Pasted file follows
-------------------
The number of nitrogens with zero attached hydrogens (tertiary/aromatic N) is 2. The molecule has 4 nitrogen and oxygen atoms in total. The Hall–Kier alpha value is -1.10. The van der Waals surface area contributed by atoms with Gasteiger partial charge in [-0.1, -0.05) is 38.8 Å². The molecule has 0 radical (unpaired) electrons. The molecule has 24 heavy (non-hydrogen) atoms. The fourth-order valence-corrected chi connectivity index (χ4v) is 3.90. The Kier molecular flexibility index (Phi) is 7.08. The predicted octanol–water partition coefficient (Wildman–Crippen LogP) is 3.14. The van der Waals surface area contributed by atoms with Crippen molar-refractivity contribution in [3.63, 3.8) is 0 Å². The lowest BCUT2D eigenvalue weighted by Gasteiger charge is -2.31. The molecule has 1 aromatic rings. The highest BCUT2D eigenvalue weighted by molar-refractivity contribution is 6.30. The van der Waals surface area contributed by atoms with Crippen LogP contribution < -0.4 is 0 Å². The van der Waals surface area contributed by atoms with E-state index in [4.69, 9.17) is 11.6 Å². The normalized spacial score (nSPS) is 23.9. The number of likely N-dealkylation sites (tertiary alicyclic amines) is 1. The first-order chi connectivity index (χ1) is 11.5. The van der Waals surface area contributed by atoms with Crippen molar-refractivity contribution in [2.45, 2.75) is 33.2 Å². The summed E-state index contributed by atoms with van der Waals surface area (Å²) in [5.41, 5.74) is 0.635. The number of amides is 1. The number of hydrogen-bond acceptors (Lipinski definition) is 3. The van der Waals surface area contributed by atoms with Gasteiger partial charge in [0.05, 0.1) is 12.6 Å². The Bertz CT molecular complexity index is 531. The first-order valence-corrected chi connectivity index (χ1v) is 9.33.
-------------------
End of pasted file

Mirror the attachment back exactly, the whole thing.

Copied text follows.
The number of nitrogens with zero attached hydrogens (tertiary/aromatic N) is 2. The molecule has 4 nitrogen and oxygen atoms in total. The Hall–Kier alpha value is -1.10. The van der Waals surface area contributed by atoms with Gasteiger partial charge in [-0.1, -0.05) is 38.8 Å². The molecule has 0 radical (unpaired) electrons. The molecule has 24 heavy (non-hydrogen) atoms. The fourth-order valence-corrected chi connectivity index (χ4v) is 3.90. The Kier molecular flexibility index (Phi) is 7.08. The predicted octanol–water partition coefficient (Wildman–Crippen LogP) is 3.14. The van der Waals surface area contributed by atoms with Crippen molar-refractivity contribution in [3.63, 3.8) is 0 Å². The lowest BCUT2D eigenvalue weighted by Gasteiger charge is -2.31. The molecule has 1 aromatic rings. The highest BCUT2D eigenvalue weighted by molar-refractivity contribution is 6.30. The van der Waals surface area contributed by atoms with Crippen LogP contribution < -0.4 is 0 Å². The van der Waals surface area contributed by atoms with E-state index in [4.69, 9.17) is 11.6 Å². The normalized spacial score (nSPS) is 23.9. The number of likely N-dealkylation sites (tertiary alicyclic amines) is 1. The first-order chi connectivity index (χ1) is 11.5. The van der Waals surface area contributed by atoms with Crippen molar-refractivity contribution in [2.45, 2.75) is 33.2 Å². The summed E-state index contributed by atoms with van der Waals surface area (Å²) in [5.41, 5.74) is 0.635. The number of amides is 1. The number of hydrogen-bond acceptors (Lipinski definition) is 3. The van der Waals surface area contributed by atoms with Gasteiger partial charge in [0.05, 0.1) is 12.6 Å². The Bertz CT molecular complexity index is 531. The first-order valence-corrected chi connectivity index (χ1v) is 9.33.